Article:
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<p><b>Abstract</b>—This paper evaluates the IBM SP2 architecture, the AIX parallel programming environment, and the IBM message-passing library (MPL) through STAP (Space-Time Adaptive Processing) benchmark experiments. Only coarse-grain parallelism was exploited on the SP2 due to its high communication overhead. A new parallelization scheme is developed for programming message passing multicomputers. Parallel STAP benchmark structures are illustrated with domain decomposition, efficient mapping of partitioned programs, and optimization of collective communication operations. We measure the SP2 performance in terms of execution time, Gflop/s rate, speedup over a single SP2 node, and overall system utilization. With 256 nodes, the Maui SP2 demonstrated the best performance of 23 Gflop/s in executing the High-Order Post-Doppler program, corresponding to a 34% system utilization. We have conducted a scalability analysis to reveal the performance growth rate as a function of machine size and STAP problem size. Important lessons learned from these parallel processing benchmark experiments are discussed in the context of real-time, adaptive, radar signal processing on massively parallel processors (MPP).</p>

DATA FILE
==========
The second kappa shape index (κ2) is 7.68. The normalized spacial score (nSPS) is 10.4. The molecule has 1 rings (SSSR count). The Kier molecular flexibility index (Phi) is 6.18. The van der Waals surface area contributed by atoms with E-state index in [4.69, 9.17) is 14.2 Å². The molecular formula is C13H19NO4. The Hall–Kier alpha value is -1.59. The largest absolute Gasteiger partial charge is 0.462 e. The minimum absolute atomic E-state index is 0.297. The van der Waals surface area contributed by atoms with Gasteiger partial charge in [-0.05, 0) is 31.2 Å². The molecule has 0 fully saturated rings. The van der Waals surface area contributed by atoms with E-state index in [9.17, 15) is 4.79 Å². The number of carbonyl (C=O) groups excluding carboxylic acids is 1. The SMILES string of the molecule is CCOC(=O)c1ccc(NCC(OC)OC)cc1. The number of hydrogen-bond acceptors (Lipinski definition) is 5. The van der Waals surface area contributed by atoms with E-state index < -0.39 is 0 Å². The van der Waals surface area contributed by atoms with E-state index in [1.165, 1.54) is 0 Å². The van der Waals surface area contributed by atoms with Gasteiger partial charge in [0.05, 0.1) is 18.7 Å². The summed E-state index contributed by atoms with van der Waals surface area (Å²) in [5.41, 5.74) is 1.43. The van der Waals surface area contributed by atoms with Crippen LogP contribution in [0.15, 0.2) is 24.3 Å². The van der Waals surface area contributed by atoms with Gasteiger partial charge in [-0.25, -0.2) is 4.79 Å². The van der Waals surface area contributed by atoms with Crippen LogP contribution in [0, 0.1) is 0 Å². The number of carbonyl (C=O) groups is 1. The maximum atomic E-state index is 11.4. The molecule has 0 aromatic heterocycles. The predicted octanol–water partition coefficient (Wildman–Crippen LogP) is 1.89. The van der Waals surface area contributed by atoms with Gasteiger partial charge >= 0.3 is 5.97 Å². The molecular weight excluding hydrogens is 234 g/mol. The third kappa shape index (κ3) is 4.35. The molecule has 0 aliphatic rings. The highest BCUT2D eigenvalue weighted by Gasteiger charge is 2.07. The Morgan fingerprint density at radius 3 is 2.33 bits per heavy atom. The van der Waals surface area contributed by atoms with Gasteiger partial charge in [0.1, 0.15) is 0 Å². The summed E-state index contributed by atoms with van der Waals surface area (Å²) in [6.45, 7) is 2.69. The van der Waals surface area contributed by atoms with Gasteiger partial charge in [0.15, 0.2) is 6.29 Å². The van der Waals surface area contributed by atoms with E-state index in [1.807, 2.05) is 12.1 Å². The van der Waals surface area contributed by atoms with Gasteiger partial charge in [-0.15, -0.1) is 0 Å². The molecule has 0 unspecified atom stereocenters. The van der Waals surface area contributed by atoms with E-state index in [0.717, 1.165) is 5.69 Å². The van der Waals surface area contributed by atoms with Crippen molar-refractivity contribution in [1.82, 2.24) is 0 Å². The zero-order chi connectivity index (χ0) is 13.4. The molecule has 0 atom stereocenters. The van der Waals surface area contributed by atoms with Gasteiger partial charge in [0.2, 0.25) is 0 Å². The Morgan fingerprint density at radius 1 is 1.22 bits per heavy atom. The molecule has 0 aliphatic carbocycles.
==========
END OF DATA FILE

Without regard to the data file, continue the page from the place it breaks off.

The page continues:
Message passing, data parallelism, massively parallel processors, adaptive sensor array processing, scalability, programmability, performance evaluation, STAP benchmarks, real-time applications.

Z. Xu, K. Hwang and M. Arakawa, "Benchmark Evaluation of the IBM SP2 for Parallel Signal Processing," in IEEE Transactions on Parallel & Distributed Systems, vol. 7, no. , pp. 522-536, 1996.
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